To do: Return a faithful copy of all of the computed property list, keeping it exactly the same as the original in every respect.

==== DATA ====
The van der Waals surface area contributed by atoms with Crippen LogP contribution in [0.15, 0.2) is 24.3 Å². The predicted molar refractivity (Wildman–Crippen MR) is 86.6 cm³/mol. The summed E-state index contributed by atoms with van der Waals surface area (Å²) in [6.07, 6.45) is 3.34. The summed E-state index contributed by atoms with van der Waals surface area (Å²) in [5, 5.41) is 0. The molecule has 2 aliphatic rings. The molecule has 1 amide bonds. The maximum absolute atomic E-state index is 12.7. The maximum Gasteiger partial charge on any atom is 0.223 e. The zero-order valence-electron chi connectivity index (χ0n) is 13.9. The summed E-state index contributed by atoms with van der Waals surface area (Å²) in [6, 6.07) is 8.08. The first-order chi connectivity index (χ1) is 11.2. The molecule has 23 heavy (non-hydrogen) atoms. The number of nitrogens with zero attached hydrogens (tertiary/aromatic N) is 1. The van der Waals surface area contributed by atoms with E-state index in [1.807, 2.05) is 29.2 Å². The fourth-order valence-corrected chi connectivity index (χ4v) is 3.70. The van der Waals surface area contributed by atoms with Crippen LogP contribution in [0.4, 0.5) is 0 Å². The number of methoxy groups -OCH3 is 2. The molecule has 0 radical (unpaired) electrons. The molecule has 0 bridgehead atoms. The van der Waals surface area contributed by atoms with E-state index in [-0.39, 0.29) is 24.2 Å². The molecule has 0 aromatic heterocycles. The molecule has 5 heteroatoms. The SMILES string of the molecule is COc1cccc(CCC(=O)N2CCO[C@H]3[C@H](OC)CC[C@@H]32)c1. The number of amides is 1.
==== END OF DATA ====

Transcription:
The van der Waals surface area contributed by atoms with Crippen LogP contribution in [0.15, 0.2) is 24.3 Å². The predicted molar refractivity (Wildman–Crippen MR) is 86.6 cm³/mol. The summed E-state index contributed by atoms with van der Waals surface area (Å²) in [6.07, 6.45) is 3.34. The summed E-state index contributed by atoms with van der Waals surface area (Å²) in [5, 5.41) is 0. The molecule has 2 aliphatic rings. The molecule has 1 amide bonds. The maximum absolute atomic E-state index is 12.7. The maximum Gasteiger partial charge on any atom is 0.223 e. The zero-order valence-electron chi connectivity index (χ0n) is 13.9. The summed E-state index contributed by atoms with van der Waals surface area (Å²) in [6, 6.07) is 8.08. The first-order chi connectivity index (χ1) is 11.2. The molecule has 23 heavy (non-hydrogen) atoms. The number of nitrogens with zero attached hydrogens (tertiary/aromatic N) is 1. The van der Waals surface area contributed by atoms with E-state index in [1.807, 2.05) is 29.2 Å². The fourth-order valence-corrected chi connectivity index (χ4v) is 3.70. The van der Waals surface area contributed by atoms with Crippen LogP contribution in [0.4, 0.5) is 0 Å². The number of methoxy groups -OCH3 is 2. The molecule has 0 radical (unpaired) electrons. The molecule has 0 bridgehead atoms. The van der Waals surface area contributed by atoms with E-state index in [-0.39, 0.29) is 24.2 Å². The molecule has 0 aromatic heterocycles. The molecule has 5 heteroatoms. The SMILES string of the molecule is COc1cccc(CCC(=O)N2CCO[C@H]3[C@H](OC)CC[C@@H]32)c1. The number of amides is 1.